Matur og Drykkur is a brand spanking new restaurant from the people who gave us renowned Westmann Islands restaurant Slippurinn. The restaurant opened for business in mid-January at Grandagarður 2 in the old Allianz house, a 90-year-old building where they used to process salt, but which now houses the Saga Museum and the Northern Lights Museum.
Fittingly, the building is located in the achingly trendy Grandi area, which, in a few short years, has blossomed into a sort of main hub for Reykjavík’s food scene.
The restaurant is owned by Gísli Matthías Auðunsson, Elma Backman, Ágústa Backman, Inga María Backman, and Albert Munoz. Despite sharing facilities with a pair of tourist traps, the group seems adamant about appealing to a different crowd.
The decor does highlight Icelandic culture and history to a point where it could be said to share atmosphere with the Saga Museum, but according to owner and head chef Gísli, that’s far from their intention.
Black pepper with everything
“The restaurant and all of our marketing is geared towards the locals. The tourists will of course follow, but we specifically set out to make Icelanders proud of Icelandic cuisine.”
This may seem alien to anyone who’s shared a meal with a patriotic Icelander as he proudly bellows the wonders of the Icelandic lamb and the world’s greatest butter. However, Gísli’s eye is not on the ingredients, but rather their traditional methods of preparation. Something which even the proudest locals have a hard time celebrating.
“The place was born out of research. We’ve been digging into old cookbooks to find classic Icelandic recipes that go beyond the ‘Þorramatur’ tradition, with pickled shark and ram’s testicles. The intention is not to shock people or to resort to gimmicks but to serve quality dishes.”
“For example, we were lucky enough to get our hands on a lost manuscript through [prolific food writer] Nanna Rögnvaldardóttir. It contains recipes with ingredients that are routinely excluded in the New Nordic kitchens, like pepper. In fact the title of the lost manuscript is ‘Black Pepper with Everything'”.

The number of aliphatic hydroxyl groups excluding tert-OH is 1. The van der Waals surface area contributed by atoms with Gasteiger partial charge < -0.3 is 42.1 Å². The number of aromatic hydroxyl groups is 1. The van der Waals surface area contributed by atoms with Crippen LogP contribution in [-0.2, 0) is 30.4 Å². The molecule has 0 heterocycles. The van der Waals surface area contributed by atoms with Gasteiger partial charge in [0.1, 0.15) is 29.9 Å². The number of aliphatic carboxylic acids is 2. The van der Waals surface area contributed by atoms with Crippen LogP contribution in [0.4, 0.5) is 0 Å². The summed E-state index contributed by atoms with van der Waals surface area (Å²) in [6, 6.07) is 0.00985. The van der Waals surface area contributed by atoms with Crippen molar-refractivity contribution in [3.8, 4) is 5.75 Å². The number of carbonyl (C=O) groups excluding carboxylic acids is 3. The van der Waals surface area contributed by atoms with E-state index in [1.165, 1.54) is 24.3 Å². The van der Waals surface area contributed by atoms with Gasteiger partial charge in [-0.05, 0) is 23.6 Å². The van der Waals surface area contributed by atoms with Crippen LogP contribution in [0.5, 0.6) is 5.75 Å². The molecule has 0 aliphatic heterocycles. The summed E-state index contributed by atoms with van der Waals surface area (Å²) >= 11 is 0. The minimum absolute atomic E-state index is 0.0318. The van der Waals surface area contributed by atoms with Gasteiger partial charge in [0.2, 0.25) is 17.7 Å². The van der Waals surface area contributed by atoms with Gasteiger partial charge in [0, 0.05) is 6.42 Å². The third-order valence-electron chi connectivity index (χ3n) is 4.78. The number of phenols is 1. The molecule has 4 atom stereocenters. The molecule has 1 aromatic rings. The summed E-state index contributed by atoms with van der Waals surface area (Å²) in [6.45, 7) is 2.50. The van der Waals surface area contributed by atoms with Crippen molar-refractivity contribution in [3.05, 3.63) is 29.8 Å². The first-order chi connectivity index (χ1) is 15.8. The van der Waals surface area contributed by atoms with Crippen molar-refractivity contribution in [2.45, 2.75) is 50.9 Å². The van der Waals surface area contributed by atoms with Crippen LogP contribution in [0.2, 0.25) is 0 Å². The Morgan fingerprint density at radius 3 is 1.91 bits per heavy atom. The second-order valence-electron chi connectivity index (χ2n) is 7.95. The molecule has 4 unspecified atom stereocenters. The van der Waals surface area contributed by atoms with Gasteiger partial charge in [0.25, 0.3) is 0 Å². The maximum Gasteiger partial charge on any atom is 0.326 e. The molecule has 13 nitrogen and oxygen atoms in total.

Any movement to establish or re-establish a national culinary identity is bound to involve some creative editing of historical sources due to the chaotic cross-pollination involved in the development of a nation’s culinary habits. Gísli points out how this research has forced them to fundamentally rethink their approach in many ways.
“It’s fun to see some of the stuff they were importing into Iceland back in the 13th century, such as curry, ginger, and raisins. Meanwhile, the tomato didn’t get to Iceland until the mid-20th century. It makes you wonder what’s to be considered a traditional ingredient.”
For Gísli, Matur og Drykkur is an ongoing journey of discovery and already the restaurant has ploughed through three menus, despite only having been open for six consecutive nights when we spoke.
“The way I see it we are still exploring, although I’m hoping we’ve stumbled on a menu we’ll be keeping around for a little while.”
“I am still trying to convince people to let me add kálbögglar to the lunch menu, but it’s been a hard sell so far [kálbögglar are traditional Icelandic cabbage rolls made by boiling salty sausage meat in cabbage leaves”].”
Matur og Drykkur shares unusual opening hours with Gísli’s other restaurant, Slippurinn. Slippurinn was strictly seasonal, closed during the winter months. Matur og Drykkur, to begin with, will be open for dinner service Thursday through Saturday, while working-class dishes like fish stew and cod cheeks will feature heavily during lunch hour six days out of the week.
Matur og drykkur
Grandagarður 2, 101 Reykjavík
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